Mark F. Toledo, CFA
February 6, 2018
Current stock market conditions remind us of the adage that “down is faster.” The quick change in investor sentiment from January 26 to today, and the subsequent rapid decline in stock prices highlight the challenge that investors face when trying to anticipate market turning points. The vast majority of investors who have anticipated a decline were “too early.” As mutual-fund manager Peter Lynch has warned: “far more money has been lost by investors preparing for corrections, or trying to anticipate corrections, than has been lost in corrections themselves.”1
Now that we have experienced a greater than 5% decline, we can look at the base case probability of the setback extending to a bear market (greater than 20% decline). The following table shows that equity prices experience three to four setbacks of greater than 5% each year, almost one correction of greater than 10% each 12 months, and a bear market decline of greater than 20% every three to four years.
The S&P 500 did not experience a greater than 5% decline between February 2016 and February 2018. This two year period without a setback contrasts with the 3.4 setbacks that occur in a typical year. Similarly, the market did not have a greater that 10% decline during this two year period in contrast to the historical norm of almost one correction per year. By the time you read this commentary, the current decline may exceed the 10% threshold for a correction. If so, the probability of the decline extending to a bear market (> 20%) would be 26%.
Analysts have pointed to rising US wages as the proximate cause for the current fall in equity prices. They site rising inflation that could prompt central banks to tighten monetary policy faster than expected. Rising interest rates combined with above average valuations could be contributing factors for the decline. However, investor sentiment may eventually revert to the positive effects on corporate profits of an acceleration in the economic growth rate from the 2% to the 3% range.
Minimize the Probability of a Permanent Loss of Capital
Declines only turn into a permanent loss of capital if the investor sells securities after prices fall below the original costs. This risk can be minimized by accepting price volatility, knowing your tolerance for anxiety during market declines, and owning an effectively diversified portfolio.
Accept price volatility
Try not to dwell on short-to-intermediate-term performance. When you invest in a broadly diversified portfolio of stocks, price fluctuations generally reflect emotional reactions to current events or the near-term outlook, rather than changes that affect the long-term aggregate value of the companies in your portfolio. Long-term growth in corporate profits primarily drives the total value of equity prices higher.
Yesterday’s clairvoyant may be tomorrow’s un-prophet
The large number of financial markets prognosticators assures that someone, reasonably accurately, predicts when every bear market begins. For example, Nouriel Roubini published a paper in early 2008 titled: The Rising Risk of a Systemic Financial Meltdown.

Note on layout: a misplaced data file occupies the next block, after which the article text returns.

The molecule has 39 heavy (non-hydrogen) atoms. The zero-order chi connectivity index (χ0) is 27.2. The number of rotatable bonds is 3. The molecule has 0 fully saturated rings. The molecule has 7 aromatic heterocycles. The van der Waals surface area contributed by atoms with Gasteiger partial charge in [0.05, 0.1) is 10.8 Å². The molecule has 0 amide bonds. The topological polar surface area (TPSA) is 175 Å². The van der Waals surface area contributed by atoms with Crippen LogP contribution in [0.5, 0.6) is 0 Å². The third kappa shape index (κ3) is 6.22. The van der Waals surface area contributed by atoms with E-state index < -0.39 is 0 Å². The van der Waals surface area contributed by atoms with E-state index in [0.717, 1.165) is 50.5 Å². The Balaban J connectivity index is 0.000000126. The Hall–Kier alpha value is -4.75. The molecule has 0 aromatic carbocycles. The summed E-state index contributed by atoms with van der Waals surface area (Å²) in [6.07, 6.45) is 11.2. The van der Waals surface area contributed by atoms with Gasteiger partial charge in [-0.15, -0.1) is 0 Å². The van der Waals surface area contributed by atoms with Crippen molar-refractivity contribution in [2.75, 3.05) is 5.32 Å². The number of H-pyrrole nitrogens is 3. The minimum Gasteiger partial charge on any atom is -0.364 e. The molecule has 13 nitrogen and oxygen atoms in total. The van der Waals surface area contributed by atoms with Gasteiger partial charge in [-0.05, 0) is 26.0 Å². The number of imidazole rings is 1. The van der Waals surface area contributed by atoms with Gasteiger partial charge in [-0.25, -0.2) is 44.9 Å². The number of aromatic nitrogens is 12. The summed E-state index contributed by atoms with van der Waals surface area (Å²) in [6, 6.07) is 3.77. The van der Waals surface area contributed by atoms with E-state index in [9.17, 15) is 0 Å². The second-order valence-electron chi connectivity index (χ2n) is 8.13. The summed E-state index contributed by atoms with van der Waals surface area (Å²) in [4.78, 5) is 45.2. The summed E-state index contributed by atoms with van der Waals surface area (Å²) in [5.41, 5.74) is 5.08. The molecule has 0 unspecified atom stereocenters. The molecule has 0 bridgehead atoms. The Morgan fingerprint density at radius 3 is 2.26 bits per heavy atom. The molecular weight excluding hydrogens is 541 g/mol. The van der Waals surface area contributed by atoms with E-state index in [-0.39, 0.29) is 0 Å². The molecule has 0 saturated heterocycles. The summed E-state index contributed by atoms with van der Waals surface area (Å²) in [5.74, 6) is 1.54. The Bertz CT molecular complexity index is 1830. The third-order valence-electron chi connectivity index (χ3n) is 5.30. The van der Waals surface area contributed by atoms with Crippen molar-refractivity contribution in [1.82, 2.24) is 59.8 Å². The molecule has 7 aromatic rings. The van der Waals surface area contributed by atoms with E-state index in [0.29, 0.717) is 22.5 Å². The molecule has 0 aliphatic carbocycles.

Unfortunately most investors did not know or care about Roubini’s views until late 2008 when his thoughts were summarized as: “we are going to have what he calls “stag-deflation,” meaning severe stagnation and deflation. Basically, he thinks that we're heading into a depression without extreme government action. He's also warning of possible food riots.” Roubini “predicted” the financial crisis, but people who followed his views in late 2008/early 2009 either sold equities and turned unrealized losses into permanent losses of capital, or missed a great investment opportunity in February 2009.
The same person does not ring a bell at the beginning and end of a bear market. Additionally, you will not know who correctly rang the bell until after the events have occurred. Instead of trying to “time the market,” determine if you can accept the anxiety created by a bear market with 100%, 60% or 20% of your portfolio invested in equities during the decline.
Effective diversification means investing in a variety of assets, with the expectation that positive performance for some investments will neutralize negative performance for others. Diversification requires building a portfolio that includes investments that react differently to the same economic factors, limiting the risks associated with “putting all your eggs in one basket.”
Beyond the major assets classes, you can diversify even further by allocating your money to different subclasses. For example, an equity portfolio can be subdivided into domestic vs. foreign companies, large cap vs. small cap equities and growth vs. value styles. The subclasses often perform differently, the essence of effective diversification.
US large cap stocks as represented by the S&P 500 have not experienced a bear market since 2008. In contrast, foreign stocks, small cap stocks and value styles all experienced greater than 20% declines from May 2015 to February 2016. When the S&P 500’s next bear market decline occurs, foreign, small cap and value styles may dampen the impact on a global equity portfolio tilted toward small cap and low priced stocks.
The higher expected return for equity securities compensates investors for assuming uncertainty about the timing and magnitude of returns. Accept price volatility, mentally prepare yourself for the next bear market decline and own a globally diversified portfolio of equity securities. Most important, your portfolio should include short-to-intermediate-term investment grade bonds to meet your anticipated spending needs over at least the next five years.
- Attributed to a mid-1990s interview for Frontline on PBS
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